|• Total||210 ha (520 acres)|
|Elevation||1,780 m (5,840 ft)|
Laqlouq (Arabic: لقلوق), also spelled Laklouk and also known as ′Arab Laqlouq (Arabic: عرب القلوق) is a small mountainous village in mountainous area in the Jbeil District of Mount Lebanon Governorate, Lebanon. It is located 69 kilometers northeast of Beirut. Laqlouq has an average elevation of 1,780 meters above sea level and a total land area of 210 hectares. Sunni Muslims, in contrast to the majority of Jbeil District's population, which is largely Maronite Christian with a significant Shia Muslim minority.
Laqlouq was founded in the 18th century by Arabs who are known today as ′Arab al-Laqlouq. Their presence dates back to the era of Emir Bashir Shihab II, who granted the village residents their lands and who vacationed there in the summer months. The original residents are generally poorer than the newer arrivals who immigrated to the village from nearby areas.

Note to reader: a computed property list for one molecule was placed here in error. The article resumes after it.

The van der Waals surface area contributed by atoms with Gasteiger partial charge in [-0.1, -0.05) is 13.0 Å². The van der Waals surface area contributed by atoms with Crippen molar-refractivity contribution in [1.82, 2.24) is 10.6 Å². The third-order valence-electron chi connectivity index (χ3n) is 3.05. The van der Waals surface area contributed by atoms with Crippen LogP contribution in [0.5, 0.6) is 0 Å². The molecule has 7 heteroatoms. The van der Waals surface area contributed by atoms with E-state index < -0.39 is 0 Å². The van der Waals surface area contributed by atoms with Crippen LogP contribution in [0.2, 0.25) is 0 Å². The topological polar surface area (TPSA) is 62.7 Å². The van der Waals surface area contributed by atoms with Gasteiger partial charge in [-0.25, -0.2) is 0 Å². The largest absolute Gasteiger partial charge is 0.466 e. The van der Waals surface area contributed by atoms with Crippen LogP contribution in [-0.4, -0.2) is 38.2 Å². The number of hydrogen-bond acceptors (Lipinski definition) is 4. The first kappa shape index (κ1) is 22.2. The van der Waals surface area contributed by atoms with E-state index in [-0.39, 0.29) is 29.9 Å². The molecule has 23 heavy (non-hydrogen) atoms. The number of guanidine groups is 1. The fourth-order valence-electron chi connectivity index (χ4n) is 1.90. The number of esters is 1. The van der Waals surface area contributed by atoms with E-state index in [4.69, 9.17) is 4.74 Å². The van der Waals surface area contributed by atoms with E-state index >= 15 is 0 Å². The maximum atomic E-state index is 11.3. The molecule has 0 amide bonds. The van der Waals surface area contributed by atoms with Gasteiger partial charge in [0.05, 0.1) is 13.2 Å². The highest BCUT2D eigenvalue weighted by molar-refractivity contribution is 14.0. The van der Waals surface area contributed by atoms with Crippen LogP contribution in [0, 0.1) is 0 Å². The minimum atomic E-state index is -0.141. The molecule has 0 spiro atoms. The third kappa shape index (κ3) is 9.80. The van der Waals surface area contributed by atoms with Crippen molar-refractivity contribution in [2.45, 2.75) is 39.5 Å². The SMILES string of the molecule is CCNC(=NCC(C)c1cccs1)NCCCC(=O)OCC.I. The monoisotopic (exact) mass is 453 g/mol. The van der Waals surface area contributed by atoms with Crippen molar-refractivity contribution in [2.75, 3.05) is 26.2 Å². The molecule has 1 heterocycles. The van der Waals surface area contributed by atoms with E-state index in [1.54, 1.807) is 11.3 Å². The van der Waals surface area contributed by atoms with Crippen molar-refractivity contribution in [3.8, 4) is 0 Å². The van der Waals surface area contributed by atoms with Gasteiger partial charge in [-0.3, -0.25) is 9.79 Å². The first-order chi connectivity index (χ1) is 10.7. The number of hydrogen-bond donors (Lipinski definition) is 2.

Visitors to Laqlouq in 1957 reported having a disturbed night whilst camping near the village due to gunfire and explosions as the district celebrated the release from prison of local land owner Sheikh Georges Beg Yussef. He had been sentenced to life in prison in Cairo for drug smuggling. His release was secured by local politician Hamid Beik Frangieh who had personally lobbied Egyptian President Gamal Abdel Nasser on Yussef's behalf.
Today, most of Laqlouq's working inhabitants are employed in trade in the coastal cities of Beirut or Tripoli, while local livestock owners graze their herds in the coastal rural areas. The village's main economic sector is agriculture, but its harvests are seasonally dependent, namely during the summer and fall, which is why most working residents are employed outside the village during the rest of the year. The main crops are apples, plums and vegetables.
Laqlouq's municipal council consisting of nine members, headed by a chairman, who was Ahmad Khodr as of 2007. It also is administered by a village council, which has three members led by a mayor, who was Hasan Salim as of 2007. The village council of Salim was elected in 1998. With the exception of a locally funded summer school, there are no educational institutions in the village, whose municipal projects have been hindered due to a lack of revenue.